Complications of Identity for Mixed Race Canadians
"Which side are you, really?" That is one of the hurting questions that mixed race Canadians have too deal with. The other one is: "Where are you from?" These questions always spark a lot of emotions in such individuals.
The "Which side are you, really?" is the one they find harder to answer. The thing is, these people are Canadians, born to at least one immigrant. Yes they may look different. Yes they may not even look slightly like their parents. Some have no clue about their parents' culture or native languages because these are individuals who were born and raised in Canada.
All they know is the Canadian culture - the language, the food, the history, the TV shows. These are born and bred Canadians.So why do people feel the need to categorize them? Why do people want to make them choose which side they identify with or belong to and yet they are Canadians? Isn't it enough for them to say they are Canadians?
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The Huffington Post's has an ongoing series dubbed "Born and Raised". Well, here is how a few of the mixed race Canadians, who are also editors of the Huffington Post, feel in regards to that question:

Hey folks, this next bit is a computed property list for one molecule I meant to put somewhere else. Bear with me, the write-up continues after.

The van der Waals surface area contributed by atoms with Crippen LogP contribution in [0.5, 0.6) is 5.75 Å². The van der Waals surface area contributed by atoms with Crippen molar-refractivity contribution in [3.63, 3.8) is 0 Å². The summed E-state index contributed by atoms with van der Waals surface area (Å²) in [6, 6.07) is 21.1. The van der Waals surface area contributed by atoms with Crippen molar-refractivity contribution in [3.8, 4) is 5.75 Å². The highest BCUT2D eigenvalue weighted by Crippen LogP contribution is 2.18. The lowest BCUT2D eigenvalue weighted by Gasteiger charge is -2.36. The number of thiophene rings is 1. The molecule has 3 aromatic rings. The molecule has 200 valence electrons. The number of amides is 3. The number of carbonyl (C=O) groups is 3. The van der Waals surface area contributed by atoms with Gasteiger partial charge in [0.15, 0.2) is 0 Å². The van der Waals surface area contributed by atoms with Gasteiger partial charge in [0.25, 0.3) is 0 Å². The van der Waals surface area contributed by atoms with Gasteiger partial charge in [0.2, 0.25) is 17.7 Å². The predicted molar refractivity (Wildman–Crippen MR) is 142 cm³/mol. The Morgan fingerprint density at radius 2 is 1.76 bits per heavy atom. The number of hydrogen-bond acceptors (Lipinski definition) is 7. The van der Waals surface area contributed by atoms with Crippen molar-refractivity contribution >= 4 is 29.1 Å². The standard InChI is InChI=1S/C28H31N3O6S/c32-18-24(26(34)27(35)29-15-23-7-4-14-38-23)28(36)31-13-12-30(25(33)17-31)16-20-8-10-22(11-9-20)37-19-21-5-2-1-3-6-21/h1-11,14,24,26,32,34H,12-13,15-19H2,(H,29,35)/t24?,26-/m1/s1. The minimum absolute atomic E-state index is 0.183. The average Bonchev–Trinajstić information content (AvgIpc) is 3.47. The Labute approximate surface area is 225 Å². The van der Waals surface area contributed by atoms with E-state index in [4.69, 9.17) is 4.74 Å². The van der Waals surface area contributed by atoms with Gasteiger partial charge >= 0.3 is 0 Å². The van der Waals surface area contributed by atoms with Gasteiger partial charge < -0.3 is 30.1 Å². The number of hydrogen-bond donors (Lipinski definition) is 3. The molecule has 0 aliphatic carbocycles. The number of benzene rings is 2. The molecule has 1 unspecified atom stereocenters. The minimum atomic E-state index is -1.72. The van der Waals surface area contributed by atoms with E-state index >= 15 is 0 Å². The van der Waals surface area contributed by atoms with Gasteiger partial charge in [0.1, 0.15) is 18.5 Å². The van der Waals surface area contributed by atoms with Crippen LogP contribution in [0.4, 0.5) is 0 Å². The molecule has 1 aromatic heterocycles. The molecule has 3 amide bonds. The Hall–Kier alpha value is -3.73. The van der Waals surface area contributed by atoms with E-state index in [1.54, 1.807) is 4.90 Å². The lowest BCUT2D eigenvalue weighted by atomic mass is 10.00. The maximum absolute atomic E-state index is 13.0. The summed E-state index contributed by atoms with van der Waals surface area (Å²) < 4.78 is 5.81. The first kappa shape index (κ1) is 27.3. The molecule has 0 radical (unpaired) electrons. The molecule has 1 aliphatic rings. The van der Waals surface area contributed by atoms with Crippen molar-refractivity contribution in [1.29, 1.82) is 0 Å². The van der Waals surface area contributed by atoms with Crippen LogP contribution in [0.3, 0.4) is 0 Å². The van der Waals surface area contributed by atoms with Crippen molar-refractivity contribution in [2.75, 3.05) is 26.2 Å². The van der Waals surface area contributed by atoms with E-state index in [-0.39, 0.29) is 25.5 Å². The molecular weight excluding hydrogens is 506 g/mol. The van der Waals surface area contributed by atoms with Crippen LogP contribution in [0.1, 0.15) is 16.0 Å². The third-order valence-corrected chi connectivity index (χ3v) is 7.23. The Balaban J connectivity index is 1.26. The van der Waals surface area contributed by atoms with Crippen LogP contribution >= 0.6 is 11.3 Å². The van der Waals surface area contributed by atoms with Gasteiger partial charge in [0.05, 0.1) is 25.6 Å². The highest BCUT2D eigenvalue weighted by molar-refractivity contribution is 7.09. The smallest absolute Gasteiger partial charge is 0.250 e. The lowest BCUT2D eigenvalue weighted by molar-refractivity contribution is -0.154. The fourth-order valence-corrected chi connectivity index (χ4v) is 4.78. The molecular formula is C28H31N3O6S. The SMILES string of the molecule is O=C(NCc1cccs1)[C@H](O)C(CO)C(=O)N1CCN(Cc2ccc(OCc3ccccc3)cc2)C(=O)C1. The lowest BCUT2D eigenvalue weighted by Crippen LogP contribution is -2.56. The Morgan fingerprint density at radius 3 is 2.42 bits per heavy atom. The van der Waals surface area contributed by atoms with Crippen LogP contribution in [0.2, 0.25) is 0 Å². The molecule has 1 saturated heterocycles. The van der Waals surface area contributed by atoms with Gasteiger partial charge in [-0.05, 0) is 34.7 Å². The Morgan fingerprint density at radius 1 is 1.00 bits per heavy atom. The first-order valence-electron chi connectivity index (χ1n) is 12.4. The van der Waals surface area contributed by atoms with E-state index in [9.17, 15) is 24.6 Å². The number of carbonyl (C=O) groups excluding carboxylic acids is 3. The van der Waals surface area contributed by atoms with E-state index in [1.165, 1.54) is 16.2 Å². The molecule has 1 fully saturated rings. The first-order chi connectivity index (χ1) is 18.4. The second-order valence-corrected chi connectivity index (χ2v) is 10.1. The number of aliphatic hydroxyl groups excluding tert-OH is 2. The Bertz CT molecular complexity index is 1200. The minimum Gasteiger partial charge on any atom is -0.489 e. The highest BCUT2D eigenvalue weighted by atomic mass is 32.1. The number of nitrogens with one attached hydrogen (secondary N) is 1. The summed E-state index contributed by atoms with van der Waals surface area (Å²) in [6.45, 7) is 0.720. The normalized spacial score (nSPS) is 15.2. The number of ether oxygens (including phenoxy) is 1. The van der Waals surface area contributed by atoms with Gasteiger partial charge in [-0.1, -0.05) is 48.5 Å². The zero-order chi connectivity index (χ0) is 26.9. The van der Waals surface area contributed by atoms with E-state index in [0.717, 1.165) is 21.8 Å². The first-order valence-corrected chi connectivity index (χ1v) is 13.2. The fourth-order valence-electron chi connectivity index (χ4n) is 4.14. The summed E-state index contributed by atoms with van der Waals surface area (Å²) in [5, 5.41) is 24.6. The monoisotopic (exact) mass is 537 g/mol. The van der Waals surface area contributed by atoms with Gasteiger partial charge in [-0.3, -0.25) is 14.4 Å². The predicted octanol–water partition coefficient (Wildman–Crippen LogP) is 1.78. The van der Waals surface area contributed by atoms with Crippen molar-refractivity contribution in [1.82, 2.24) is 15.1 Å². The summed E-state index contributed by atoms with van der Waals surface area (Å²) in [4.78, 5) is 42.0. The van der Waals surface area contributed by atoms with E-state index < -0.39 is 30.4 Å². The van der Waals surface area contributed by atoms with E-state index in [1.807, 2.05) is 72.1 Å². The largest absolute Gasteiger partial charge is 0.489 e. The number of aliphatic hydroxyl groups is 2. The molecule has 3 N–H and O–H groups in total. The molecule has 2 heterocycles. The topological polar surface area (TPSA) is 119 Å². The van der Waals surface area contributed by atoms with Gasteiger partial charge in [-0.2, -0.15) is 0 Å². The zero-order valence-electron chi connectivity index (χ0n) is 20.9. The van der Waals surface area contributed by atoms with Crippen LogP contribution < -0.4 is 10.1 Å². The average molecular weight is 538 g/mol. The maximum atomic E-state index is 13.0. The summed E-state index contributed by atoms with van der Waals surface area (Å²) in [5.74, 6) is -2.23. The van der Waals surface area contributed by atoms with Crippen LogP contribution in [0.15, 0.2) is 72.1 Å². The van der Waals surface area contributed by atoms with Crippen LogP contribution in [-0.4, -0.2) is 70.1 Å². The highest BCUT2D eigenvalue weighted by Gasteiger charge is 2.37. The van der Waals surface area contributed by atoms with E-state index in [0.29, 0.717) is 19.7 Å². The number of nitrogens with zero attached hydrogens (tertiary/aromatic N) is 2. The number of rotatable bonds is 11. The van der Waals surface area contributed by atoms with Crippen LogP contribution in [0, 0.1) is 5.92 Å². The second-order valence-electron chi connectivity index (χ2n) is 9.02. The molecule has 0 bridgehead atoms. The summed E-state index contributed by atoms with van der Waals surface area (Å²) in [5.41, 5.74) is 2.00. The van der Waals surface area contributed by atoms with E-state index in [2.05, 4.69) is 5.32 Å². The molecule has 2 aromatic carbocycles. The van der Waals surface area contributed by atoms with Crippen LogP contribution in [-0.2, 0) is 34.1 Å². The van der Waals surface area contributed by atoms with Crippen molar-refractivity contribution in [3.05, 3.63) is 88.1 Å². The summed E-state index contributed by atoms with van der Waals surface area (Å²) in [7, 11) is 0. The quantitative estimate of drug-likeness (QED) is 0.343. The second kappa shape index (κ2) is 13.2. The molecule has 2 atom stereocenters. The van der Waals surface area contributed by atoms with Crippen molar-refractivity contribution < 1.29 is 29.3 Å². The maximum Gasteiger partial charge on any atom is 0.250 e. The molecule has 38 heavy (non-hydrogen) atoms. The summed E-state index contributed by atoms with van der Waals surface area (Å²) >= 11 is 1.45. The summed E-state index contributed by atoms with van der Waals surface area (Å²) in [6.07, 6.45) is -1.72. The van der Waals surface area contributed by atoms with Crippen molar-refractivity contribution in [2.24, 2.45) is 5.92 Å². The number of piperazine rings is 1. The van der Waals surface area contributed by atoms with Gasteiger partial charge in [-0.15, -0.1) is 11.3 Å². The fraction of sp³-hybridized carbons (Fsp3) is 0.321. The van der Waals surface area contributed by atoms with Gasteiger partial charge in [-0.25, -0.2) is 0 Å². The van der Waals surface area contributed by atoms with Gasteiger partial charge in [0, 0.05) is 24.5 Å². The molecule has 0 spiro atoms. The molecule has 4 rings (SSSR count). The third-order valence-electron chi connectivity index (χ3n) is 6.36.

"I don't believe the places where my parents were born define me. And I don't think they define them either. They're just labels, words we use to help us form connections, but also words that separate us." - Joy D'Souza
"As I've gotten older I've developed a firmer definition of my self-identity. Though it's not exactly rock solid and I think I will always be a bit conflicted about how to scale the different races that make up me and my family, I know what defines me." - Angelyn Francis
"The question I've been asked consistently throughout my life is, "which side do you identify more with?" I hate this question. You are forcing me to choose between my Italian culture and my Filipino culture. It feels like you're asking me to decide between pasta and puncit. Between gelato and halo-halo. Between my mom and my dad." - Alanna Cardona
"My mom and grandma, as Indian as they were, never really raised us with what I could obviously identify as Indian culture." - Mike Sholars
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